Every job has their pro’s and con’s so what makes this type of job so well received by men? Boys love their toys; men often like to tinker, tweak, problem solve, fix and work hands on. Electrical contracting often means a great variety of when and where you work as well as what you do on a day to day basis. An obvious attraction to this trade is the wage packet, electricians are well paid and depending on where you are located you could earn £40,000 PA. However none of these attractions are specific to men they are simply more specific to the stereo typical male.

Women in the trade

For many women in the trade they have used their gender as a marketing tool. This usually involves labelling men as cowboy’s and suggesting that by employing a lady you will get the job done more quickly, tidily, politely and sometimes at lower prices . This stereotyping of male electricians is not greatly received by many in the trade and rightly so. Although there are some rogue traders these stereo types definitely do not apply to all male electricians.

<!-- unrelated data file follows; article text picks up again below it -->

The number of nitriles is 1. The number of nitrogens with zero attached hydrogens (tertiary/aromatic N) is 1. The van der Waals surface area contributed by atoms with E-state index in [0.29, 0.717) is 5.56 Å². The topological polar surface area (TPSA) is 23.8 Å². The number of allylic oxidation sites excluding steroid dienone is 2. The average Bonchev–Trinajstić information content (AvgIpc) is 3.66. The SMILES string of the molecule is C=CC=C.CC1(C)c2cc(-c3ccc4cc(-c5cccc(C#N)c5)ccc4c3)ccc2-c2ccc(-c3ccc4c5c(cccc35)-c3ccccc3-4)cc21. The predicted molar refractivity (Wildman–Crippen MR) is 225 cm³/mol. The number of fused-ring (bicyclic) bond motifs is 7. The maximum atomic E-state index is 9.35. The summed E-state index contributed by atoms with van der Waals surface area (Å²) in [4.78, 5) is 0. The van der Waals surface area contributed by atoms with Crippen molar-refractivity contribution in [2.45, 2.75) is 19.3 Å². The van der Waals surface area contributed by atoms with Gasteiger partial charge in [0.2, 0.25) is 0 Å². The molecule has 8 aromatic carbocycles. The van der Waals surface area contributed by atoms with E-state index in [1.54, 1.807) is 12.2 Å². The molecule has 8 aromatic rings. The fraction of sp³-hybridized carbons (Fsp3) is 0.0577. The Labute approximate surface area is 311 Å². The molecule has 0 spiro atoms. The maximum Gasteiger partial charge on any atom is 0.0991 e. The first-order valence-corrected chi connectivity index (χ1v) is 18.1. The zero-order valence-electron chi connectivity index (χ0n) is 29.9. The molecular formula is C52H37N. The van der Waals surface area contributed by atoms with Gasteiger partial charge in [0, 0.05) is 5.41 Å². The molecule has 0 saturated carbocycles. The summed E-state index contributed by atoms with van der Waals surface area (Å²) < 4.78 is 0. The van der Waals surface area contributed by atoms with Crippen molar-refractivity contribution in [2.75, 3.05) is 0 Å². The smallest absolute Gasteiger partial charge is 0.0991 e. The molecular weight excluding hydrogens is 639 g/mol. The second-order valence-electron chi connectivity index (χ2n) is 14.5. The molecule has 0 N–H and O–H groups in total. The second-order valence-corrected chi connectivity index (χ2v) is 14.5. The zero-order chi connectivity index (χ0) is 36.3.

However despite the fact these stereo types are mainly unfounded the there is definitely a demand for female domestic electrical installers as many women do prefer to open their door to someone from the same sex.

The NICEIC’s Emma McCarthy “There is now a good business case to employ more women. Consumers sometimes prefer to hire female contractors and our research highlighted that some female homeowners admit to feeling intimidated when having to deal with a male electrician.”

Other marketing aspects for women can relate to religion, in the Muslim community, husbands prefer to have a lady in the house rather than a man.

Training together can help men and women

Interestingly, many trainers have noticed that the whole class benefits from mixed lessons. Females tend to achieve above average and when taught together in a mixed environment there is a direct improvement in males.